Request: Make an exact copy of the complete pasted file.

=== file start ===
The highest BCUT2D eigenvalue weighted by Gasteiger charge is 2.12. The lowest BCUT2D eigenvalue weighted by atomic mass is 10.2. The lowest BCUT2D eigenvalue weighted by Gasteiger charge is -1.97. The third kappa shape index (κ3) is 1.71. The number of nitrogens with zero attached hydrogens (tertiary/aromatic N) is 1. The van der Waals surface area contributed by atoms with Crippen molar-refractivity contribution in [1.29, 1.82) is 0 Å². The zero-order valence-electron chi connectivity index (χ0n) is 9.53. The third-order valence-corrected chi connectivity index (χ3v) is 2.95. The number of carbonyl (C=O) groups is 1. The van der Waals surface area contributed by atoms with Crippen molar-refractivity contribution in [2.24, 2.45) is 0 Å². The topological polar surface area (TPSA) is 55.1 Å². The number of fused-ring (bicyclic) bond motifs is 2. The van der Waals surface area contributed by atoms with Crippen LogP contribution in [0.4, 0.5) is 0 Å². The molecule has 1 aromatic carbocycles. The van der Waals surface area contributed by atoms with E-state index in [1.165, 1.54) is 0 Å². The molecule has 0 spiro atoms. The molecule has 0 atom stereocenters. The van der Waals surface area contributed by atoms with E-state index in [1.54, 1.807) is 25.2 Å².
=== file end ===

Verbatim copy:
The highest BCUT2D eigenvalue weighted by Gasteiger charge is 2.12. The lowest BCUT2D eigenvalue weighted by atomic mass is 10.2. The lowest BCUT2D eigenvalue weighted by Gasteiger charge is -1.97. The third kappa shape index (κ3) is 1.71. The number of nitrogens with zero attached hydrogens (tertiary/aromatic N) is 1. The van der Waals surface area contributed by atoms with Crippen molar-refractivity contribution in [1.29, 1.82) is 0 Å². The zero-order valence-electron chi connectivity index (χ0n) is 9.53. The third-order valence-corrected chi connectivity index (χ3v) is 2.95. The number of carbonyl (C=O) groups is 1. The van der Waals surface area contributed by atoms with Crippen molar-refractivity contribution in [2.24, 2.45) is 0 Å². The topological polar surface area (TPSA) is 55.1 Å². The number of fused-ring (bicyclic) bond motifs is 2. The van der Waals surface area contributed by atoms with Crippen LogP contribution in [0.4, 0.5) is 0 Å². The molecule has 1 aromatic carbocycles. The van der Waals surface area contributed by atoms with E-state index in [1.165, 1.54) is 0 Å². The molecule has 0 spiro atoms. The molecule has 0 atom stereocenters. The van der Waals surface area contributed by atoms with E-state index in [1.54, 1.807) is 25.2 Å².